I don't know if those are just the outward signs of a journey we already chose or if they really are the signs that we, at least in some way, choose to stay or go. Maybe sometimes our higher self chose that we'd have some say in the end and sometimes we opted to just be gone when the time was up without a say. It's certainly a fascinating question to ponder. And especially after such a dream.

  4. Nine years ago, my Grandfather and Aunt (who was only 39) were both dying of long-term illnesses on the same night. My grandfather passed away that night and my Aunt died 3 months later, a few days before Christmas.

    I truly believe that my Grandfather made the decision to go before her so that he could help to welcome her when she went home. He was her Father and she had a husband and three children to fight for.

    She came to me in a dream the night before she died. She told me that she was afraid to go because of her daughter Ashley. I told her not to worry and that we would take care of her. When my Mother called the next morning, I knew that my Aunt had passed away.

    We may never know why people choose to go when they do. My family members tend to pass away around the holidays. For example, my Grandmother just passed away this Thanksgiving. I like to approach this with a sense of warped humor rather than sadness, believing that this is their way to say, "You will remember me on the Holidays whether you like it or not!" :-)

  5. I know its weird to hear someone say they dreamed they died. I have died in my dreams afew times. One I died and rose up through a abyss of darkness then seen the clouds and beautiful sun shining over as if i were as high as an airplane and I heard angelic sounds and I started to cry uncontrollably and I said he accepted me after all I done? And they said yes, and I looked down a lil bit and seen Jesus and he said he loved me, then I went back down to my body and said this must be what hell is like..... I have seen Jesus in my dreams at least 2 times in my life, and remember a few times of nearly dying and dying.....

  6. Sam Kinison's (actor/comedian) mom had a dream a week before he died in April, 1992. It's mentioned in the book "Brother Sam" by Bill Kinison who was Sam's brother and manager. A week before Sam died, Sam's/Bill's mom had a dream where her deceased second husband told her that Sam's time was up and for him to put his affairs in order. She was baffled, but he didn't say anything when told. His brother in the book and in later interviews (along with his best friend) mentioned how Sam seem distant at times, and not to interested in recent stuff like closing of a new film deal, as if he "knew" something was going to happen. He married his long time girlfriend, Malika, went on their Honymoon, came back early. About a day later while driving to do a weekend comedy show in Nevada he was in a head on collision with a 17 year old drunk driver that crossed the center divider. Sam's brother, and best friend, and someone else following behind them in a second car witnessed Sam stumble out of the car saying "I don't want to die" and "Why now?" "I don't want to die" than he fell into his best friends arms and was looking out into the distance saying "Buy why...why now?" like he was fighting someone on going with them and leaving and then he paused and said "Okay, Okay" followed by a very peaceful, loving, and submitting final "Okay" and let go and died. His friend Carol LaBove who Sam died in his arms, talks about this a lot. Sam Kinison wasn't a G rated comic either...he was satire and very R rated and controversial so his friend would say to hear him talk in such a way, addressing someone in the distance that no one else saw, can only mean he was talking to someone on the other side.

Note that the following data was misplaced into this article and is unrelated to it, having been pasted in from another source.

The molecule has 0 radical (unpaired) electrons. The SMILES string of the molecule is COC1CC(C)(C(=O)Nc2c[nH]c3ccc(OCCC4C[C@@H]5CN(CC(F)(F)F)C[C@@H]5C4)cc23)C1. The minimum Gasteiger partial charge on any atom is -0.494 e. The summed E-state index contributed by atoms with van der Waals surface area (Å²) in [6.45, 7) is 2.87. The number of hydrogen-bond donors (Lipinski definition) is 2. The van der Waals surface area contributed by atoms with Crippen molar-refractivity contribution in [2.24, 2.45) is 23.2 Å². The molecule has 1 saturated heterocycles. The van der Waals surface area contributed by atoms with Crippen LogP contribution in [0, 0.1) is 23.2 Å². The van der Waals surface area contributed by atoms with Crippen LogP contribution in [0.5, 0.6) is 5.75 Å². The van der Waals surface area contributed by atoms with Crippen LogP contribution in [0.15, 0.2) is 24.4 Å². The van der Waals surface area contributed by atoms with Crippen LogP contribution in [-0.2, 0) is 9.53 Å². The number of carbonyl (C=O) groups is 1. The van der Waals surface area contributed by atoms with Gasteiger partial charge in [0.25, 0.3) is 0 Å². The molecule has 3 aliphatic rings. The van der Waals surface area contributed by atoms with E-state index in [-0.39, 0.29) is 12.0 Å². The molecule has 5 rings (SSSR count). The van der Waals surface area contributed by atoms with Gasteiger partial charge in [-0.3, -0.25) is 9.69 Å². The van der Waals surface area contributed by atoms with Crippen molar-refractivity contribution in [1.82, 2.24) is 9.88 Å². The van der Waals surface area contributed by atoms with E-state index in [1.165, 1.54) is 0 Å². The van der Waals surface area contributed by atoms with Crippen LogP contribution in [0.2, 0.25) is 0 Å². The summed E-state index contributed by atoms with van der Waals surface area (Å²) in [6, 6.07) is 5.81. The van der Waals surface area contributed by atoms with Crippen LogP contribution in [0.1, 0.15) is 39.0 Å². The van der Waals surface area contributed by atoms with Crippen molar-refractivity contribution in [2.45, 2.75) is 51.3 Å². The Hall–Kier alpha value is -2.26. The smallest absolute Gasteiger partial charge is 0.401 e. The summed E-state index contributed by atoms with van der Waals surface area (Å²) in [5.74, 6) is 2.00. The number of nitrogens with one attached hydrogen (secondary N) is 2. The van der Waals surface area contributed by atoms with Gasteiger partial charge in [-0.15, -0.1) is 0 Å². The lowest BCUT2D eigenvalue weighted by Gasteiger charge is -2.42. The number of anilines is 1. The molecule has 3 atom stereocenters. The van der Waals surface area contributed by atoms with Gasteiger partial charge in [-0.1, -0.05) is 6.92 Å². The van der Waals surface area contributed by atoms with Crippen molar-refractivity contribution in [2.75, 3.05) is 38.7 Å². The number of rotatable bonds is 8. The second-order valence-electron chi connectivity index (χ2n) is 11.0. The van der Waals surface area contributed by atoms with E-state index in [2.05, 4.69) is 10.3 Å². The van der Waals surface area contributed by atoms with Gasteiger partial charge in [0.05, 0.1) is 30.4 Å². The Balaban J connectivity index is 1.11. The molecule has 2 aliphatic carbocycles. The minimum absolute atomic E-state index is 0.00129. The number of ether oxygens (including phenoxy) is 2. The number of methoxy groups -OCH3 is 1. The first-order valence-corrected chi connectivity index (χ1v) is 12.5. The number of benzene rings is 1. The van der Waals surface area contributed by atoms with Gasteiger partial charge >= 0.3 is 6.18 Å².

7. Meant to say Carl LaBove not Carol LaBove